The Lutter Lab has two main areas of research that focus on host-pathogen interactions at mucosal sites:

SEMChlamydia3Chlamydia trachomatis:   My lab is  interested in mechanisms of host-cell exit, transmission and molecular pathogenesis of the obligate-intracellular pathogen C. trachomatis. C. trachomatis causes infections that have significant global medical and economic impact. Itis the leading cause of infectious blindness (trachoma) worldwide and the most reported bacterial sexually transmitted infection in the United States. As an obligate intracellular pathogen with a complex bi-phasic developmental life cycle, the ways in which C. trachomatis utilizes host signalling processes for survival and transmission are poorly understood. Until recently, C. trachomatis was genetically intractable but the latest advent of transformation methods has enabled the development of genetic tools to mutate, complement and express genetic constructs within C. trachomatis. Our research uses a combination of these newly developed genetic tools and cellular biology to address my goal of deciphering the interaction of Chlamydial proteins and myosin phosphatase and their role in host-cell exit and the transmission of C. trachomatis.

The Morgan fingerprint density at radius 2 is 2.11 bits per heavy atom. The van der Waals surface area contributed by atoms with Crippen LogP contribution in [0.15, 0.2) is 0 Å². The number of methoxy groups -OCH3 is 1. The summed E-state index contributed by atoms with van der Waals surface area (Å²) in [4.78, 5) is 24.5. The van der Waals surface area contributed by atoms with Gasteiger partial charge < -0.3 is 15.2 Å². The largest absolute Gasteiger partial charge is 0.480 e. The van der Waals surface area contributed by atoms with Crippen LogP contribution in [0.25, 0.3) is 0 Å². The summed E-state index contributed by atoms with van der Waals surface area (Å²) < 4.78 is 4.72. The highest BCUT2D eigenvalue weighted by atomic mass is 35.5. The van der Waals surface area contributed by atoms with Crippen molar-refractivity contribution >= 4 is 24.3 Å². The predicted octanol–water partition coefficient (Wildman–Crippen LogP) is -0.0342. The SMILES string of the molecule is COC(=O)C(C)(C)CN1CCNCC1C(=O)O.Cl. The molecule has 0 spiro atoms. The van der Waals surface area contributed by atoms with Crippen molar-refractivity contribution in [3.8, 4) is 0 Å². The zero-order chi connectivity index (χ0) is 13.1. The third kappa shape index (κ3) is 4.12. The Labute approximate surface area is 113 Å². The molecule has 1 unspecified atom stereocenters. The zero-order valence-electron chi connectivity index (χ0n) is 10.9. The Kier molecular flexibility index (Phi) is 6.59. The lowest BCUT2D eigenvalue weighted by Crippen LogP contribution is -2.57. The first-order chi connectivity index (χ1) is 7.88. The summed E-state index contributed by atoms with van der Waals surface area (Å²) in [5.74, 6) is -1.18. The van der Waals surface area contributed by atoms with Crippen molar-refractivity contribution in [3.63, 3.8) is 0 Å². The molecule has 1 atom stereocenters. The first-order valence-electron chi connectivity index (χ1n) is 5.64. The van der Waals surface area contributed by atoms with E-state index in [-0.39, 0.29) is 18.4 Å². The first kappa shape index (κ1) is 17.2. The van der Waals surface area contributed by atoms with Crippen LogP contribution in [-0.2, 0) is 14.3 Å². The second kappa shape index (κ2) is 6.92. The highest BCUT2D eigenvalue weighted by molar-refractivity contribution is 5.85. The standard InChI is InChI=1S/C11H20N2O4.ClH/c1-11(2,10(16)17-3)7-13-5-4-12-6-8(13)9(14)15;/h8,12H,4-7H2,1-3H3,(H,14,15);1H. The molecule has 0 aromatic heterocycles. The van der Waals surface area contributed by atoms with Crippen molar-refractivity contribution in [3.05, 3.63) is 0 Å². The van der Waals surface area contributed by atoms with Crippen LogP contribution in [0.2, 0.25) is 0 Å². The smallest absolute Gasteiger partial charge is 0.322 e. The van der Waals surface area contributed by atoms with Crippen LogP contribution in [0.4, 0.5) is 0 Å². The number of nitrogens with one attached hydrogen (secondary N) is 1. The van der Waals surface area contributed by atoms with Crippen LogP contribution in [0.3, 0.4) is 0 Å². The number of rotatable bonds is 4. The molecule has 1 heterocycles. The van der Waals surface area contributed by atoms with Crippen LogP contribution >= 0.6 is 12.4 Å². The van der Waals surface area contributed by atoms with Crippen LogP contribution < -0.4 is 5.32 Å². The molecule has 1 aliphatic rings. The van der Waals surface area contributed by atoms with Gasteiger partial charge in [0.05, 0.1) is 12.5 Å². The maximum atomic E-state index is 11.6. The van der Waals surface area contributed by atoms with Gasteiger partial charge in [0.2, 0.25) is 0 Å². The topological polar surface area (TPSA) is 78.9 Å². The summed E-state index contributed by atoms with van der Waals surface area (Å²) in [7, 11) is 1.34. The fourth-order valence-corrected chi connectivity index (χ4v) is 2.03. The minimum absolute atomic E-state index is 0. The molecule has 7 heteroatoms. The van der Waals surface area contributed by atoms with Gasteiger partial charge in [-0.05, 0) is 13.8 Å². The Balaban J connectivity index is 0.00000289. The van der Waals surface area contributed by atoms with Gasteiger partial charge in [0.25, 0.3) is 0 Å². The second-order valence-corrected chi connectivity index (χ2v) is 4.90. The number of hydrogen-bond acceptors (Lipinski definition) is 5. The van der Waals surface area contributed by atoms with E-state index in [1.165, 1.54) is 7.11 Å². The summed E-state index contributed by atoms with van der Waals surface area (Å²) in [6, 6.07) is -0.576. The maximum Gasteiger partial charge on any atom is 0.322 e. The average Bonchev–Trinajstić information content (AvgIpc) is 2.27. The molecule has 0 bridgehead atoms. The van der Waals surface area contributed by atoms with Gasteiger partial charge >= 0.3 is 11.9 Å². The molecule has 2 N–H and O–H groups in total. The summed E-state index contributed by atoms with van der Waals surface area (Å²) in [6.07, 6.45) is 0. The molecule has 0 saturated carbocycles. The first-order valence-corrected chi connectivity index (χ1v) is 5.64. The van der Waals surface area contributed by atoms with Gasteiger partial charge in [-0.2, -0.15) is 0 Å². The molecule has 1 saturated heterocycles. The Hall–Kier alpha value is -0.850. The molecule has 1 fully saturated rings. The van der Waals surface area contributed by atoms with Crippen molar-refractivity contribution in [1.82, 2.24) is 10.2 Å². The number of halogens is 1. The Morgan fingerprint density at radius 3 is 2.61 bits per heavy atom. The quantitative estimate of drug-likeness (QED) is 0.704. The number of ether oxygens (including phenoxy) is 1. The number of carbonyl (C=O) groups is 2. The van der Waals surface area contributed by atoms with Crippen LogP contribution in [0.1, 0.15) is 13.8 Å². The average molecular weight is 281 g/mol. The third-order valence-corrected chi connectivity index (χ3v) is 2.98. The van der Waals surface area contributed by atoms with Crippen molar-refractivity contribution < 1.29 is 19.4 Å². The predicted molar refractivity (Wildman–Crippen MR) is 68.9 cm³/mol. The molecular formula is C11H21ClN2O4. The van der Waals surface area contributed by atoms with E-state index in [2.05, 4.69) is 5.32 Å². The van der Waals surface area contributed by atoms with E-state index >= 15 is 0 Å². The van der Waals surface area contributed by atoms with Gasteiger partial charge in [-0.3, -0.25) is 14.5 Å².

Left: SEM image of a Hela cell infected with C. trachomatis



 workshotRawan2Pathogens of Cystic Fibrosis Patients:  Our research interests are focused on the pathogenic mechanisms and microbiome populations of the opportunistic pathogens Pseudomonas aeruginosa and Staphyloccus aureus. Through a collaboration with the Cysitc Fibrosis Clinic in Oklahoma City our lab has collected and recovered a variety of pathogens from the CF lungs of patients here in Oklahoma.  We focus on understanding the acquisition of antibiotic resistance and antibiotic resistance genes.  We are also interested in understanding the mechanisms behind bacterial interactions that lead to the chronic infections of the CF lung.  Understanding how these infections develop and the displacement of commensal bacteria may one day lead to enhanced patient specific therapeutic treatments.

Left: Rawan Eleshy working with Staphylococcus aureus isolates from CF patients.